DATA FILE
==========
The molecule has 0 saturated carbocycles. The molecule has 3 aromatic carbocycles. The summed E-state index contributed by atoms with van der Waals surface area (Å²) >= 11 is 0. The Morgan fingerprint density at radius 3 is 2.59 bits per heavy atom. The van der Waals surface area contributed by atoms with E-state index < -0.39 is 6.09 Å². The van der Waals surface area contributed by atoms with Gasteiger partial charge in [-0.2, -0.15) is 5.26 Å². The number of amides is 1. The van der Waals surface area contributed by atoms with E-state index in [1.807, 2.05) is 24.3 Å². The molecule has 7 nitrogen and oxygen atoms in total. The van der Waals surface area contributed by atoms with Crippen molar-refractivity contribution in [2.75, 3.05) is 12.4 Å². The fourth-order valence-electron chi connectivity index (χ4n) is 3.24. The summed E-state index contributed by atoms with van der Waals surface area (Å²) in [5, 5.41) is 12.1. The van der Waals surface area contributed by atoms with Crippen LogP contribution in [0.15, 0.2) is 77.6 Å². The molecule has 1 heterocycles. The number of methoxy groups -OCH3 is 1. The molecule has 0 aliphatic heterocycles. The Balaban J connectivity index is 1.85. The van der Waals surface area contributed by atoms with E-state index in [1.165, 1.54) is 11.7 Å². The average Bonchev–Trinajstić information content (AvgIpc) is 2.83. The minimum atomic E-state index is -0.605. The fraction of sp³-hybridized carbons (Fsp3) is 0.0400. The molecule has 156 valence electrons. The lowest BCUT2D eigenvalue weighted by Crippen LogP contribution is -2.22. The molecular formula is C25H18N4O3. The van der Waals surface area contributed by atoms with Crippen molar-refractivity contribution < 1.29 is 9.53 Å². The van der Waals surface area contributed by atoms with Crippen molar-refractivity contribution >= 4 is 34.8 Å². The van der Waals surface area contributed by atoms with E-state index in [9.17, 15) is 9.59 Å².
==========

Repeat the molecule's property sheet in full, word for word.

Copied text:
The molecule has 0 saturated carbocycles. The molecule has 3 aromatic carbocycles. The summed E-state index contributed by atoms with van der Waals surface area (Å²) >= 11 is 0. The Morgan fingerprint density at radius 3 is 2.59 bits per heavy atom. The van der Waals surface area contributed by atoms with E-state index < -0.39 is 6.09 Å². The van der Waals surface area contributed by atoms with Gasteiger partial charge in [-0.2, -0.15) is 5.26 Å². The number of amides is 1. The van der Waals surface area contributed by atoms with E-state index in [1.807, 2.05) is 24.3 Å². The molecule has 7 nitrogen and oxygen atoms in total. The van der Waals surface area contributed by atoms with Crippen molar-refractivity contribution in [2.75, 3.05) is 12.4 Å². The fourth-order valence-electron chi connectivity index (χ4n) is 3.24. The summed E-state index contributed by atoms with van der Waals surface area (Å²) in [5, 5.41) is 12.1. The van der Waals surface area contributed by atoms with Crippen LogP contribution in [0.15, 0.2) is 77.6 Å². The molecule has 1 heterocycles. The number of methoxy groups -OCH3 is 1. The molecule has 0 aliphatic heterocycles. The Balaban J connectivity index is 1.85. The van der Waals surface area contributed by atoms with E-state index in [1.165, 1.54) is 11.7 Å². The average Bonchev–Trinajstić information content (AvgIpc) is 2.83. The minimum atomic E-state index is -0.605. The fraction of sp³-hybridized carbons (Fsp3) is 0.0400. The molecule has 156 valence electrons. The lowest BCUT2D eigenvalue weighted by Crippen LogP contribution is -2.22. The molecular formula is C25H18N4O3. The van der Waals surface area contributed by atoms with Crippen molar-refractivity contribution < 1.29 is 9.53 Å². The van der Waals surface area contributed by atoms with Crippen molar-refractivity contribution >= 4 is 34.8 Å². The van der Waals surface area contributed by atoms with E-state index in [9.17, 15) is 9.59 Å².